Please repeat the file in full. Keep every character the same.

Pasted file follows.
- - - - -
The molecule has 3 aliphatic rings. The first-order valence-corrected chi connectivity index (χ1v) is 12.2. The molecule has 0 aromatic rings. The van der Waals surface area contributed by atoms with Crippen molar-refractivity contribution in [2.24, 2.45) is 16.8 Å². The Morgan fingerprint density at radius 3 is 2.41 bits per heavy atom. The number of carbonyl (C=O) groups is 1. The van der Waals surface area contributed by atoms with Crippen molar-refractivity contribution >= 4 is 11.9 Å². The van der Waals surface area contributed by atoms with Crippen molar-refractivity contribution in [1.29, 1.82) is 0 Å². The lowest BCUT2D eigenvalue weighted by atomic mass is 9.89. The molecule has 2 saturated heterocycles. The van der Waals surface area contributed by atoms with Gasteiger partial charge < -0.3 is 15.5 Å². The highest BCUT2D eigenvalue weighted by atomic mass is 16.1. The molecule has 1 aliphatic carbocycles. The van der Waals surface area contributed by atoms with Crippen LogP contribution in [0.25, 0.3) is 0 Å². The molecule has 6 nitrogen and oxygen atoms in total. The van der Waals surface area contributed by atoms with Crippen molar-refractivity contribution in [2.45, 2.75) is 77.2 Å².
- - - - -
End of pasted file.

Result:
The molecule has 3 aliphatic rings. The first-order valence-corrected chi connectivity index (χ1v) is 12.2. The molecule has 0 aromatic rings. The van der Waals surface area contributed by atoms with Crippen molar-refractivity contribution in [2.24, 2.45) is 16.8 Å². The Morgan fingerprint density at radius 3 is 2.41 bits per heavy atom. The number of carbonyl (C=O) groups is 1. The van der Waals surface area contributed by atoms with Crippen molar-refractivity contribution >= 4 is 11.9 Å². The van der Waals surface area contributed by atoms with Crippen molar-refractivity contribution in [1.29, 1.82) is 0 Å². The lowest BCUT2D eigenvalue weighted by atomic mass is 9.89. The molecule has 2 saturated heterocycles. The van der Waals surface area contributed by atoms with Gasteiger partial charge < -0.3 is 15.5 Å². The highest BCUT2D eigenvalue weighted by atomic mass is 16.1. The molecule has 1 aliphatic carbocycles. The van der Waals surface area contributed by atoms with Crippen LogP contribution in [0.25, 0.3) is 0 Å². The molecule has 6 nitrogen and oxygen atoms in total. The van der Waals surface area contributed by atoms with Crippen molar-refractivity contribution in [2.45, 2.75) is 77.2 Å².